“A story of a modern-day witch-hunt”
– Thomas Vinterberg, Director and Co-Writer of The Hunt
The Hunt is about what happens to an ordinary citizen when a false allegation about their conduct spreads.
Lucas is a nursery school helper/assistant and his whole life is turned upside down when a little girl in the nursery, Klara, makes an allegation of sexual abuse against him. Klara is the daughter of one of Lucas’s best friends.
Lucas is innocent, but that does not stop the lie from spreading and the whole town turning against him. Overnight, his life goes from one of normality to a living nightmare.
The Hunt shows how, in a small-town, a single lie can lead to your whole life unravelling and being destroyed; and how you can go from being a pillar of the community to a social outcast overnight, even when you are innocent and have done nothing wrong.
Klara is played by a beautiful little blonde girl, who looks like an angel and personifies innocence. It is inconceivable that such an angelic looking child could ever lie. And yet anyone who has ever had children, or worked with children, knows that children are capable of lying.
The scene where Klara is interviewed about the allegation shocked me to the core. On several occasions the interviewer asked leading questions, and put thoughts and words into Klara’s mouth, which were not there – he planted them. This was grossly unfair and unjust.
The principle of “innocent until proven guilty” fell down in this situation because the nursery staff decide Lucas is guilty whilst investigations are still ongoing, and inform parents that certain things have happened when the allegations are yet to be proven.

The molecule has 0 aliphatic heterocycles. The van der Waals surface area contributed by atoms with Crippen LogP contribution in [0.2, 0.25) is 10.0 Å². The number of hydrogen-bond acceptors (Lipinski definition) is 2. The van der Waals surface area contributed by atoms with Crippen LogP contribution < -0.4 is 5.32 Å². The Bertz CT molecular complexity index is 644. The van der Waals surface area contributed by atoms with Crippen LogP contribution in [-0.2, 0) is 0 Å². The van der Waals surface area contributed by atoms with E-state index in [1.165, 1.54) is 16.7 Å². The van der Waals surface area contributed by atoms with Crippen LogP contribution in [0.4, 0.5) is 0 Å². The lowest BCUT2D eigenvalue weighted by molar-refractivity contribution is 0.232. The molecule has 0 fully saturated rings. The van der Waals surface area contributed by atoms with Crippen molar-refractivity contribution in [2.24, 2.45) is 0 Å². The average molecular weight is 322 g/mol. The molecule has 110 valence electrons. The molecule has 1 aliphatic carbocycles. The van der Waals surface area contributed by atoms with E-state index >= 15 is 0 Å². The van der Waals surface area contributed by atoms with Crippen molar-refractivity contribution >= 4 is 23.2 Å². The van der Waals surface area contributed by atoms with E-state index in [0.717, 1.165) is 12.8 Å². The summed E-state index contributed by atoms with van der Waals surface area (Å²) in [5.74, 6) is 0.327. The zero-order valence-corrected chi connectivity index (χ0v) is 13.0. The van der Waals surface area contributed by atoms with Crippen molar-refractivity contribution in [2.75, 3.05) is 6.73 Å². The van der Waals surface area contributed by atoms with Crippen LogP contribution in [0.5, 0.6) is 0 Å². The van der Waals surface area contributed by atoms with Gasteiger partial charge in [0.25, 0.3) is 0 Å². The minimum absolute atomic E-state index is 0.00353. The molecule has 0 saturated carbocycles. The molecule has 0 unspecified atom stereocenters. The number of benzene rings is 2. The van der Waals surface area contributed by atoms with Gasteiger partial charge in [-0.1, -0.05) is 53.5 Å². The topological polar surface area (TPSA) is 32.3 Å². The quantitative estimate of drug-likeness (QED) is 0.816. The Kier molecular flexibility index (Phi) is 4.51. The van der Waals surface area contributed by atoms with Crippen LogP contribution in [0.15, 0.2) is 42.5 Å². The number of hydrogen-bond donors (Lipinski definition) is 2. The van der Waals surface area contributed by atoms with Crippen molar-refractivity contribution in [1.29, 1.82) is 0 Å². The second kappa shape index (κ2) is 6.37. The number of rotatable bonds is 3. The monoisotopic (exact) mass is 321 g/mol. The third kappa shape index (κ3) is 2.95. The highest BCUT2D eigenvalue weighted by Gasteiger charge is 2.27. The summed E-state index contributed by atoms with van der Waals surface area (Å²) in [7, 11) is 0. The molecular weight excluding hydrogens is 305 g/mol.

Lucas is newly divorced from his wife and is living separately from his wife and teenage son. The Hunt deals very sensitively with issues of separation, divorce, and family breakdown, exploring how fraught these relationships can be, especially when there are children involved.
The Hunt shows in graphic detail the direct effect of the lie on all aspects of Lucas’s life – on his job, on his relationship with his new girlfriend, on his relationship with his son, and on how the whole town views and treats him.
Lucas becomes a leper and a social outcast, and his whole world falls apart because of this one false allegation of child abuse.
If you think this could never happen in real-life, think again! The story is a fictional one but it is based on real-life cases and so this can – and has – happened in the real world. The Hunt shows how suspicion breeds suspicion, and how quickly and easily one lie can spread and contaminate the whole water supply.
The whole ensemble cast deliver very powerful performances but a special mention goes to Mads Mikkelsen, playing Lucas, whose performance is outstanding.
The Hunt is a Danish foreign language film. This is usually problematic for me because it is extra work reading the subtitles and, whilst you are busy reading the subtitles, you can often miss the acting. This was not an issue in this film. The subtitles are easy to read and follow, and all the meaning is conveyed in the actors’ faces and expressions. I think you would be able to follow the film and its meaning without even reading the subtitles, such is the quality of the acting across the whole cast.
The Hunt was the first film I saw at the 2012 London Film Festival and it turned out to be my favourite film of the Festival because it moved me and touched me deeply.
To summarize, The Hunt is excellent and I would recommend it to anyone who wants to see a ground-breaking film, that makes you think about serious issues long after the screening is over. It is intelligent, thought-provoking, dark, powerful, shocking and moving, and grips from start to finish.
The Hunt is available now on DVD.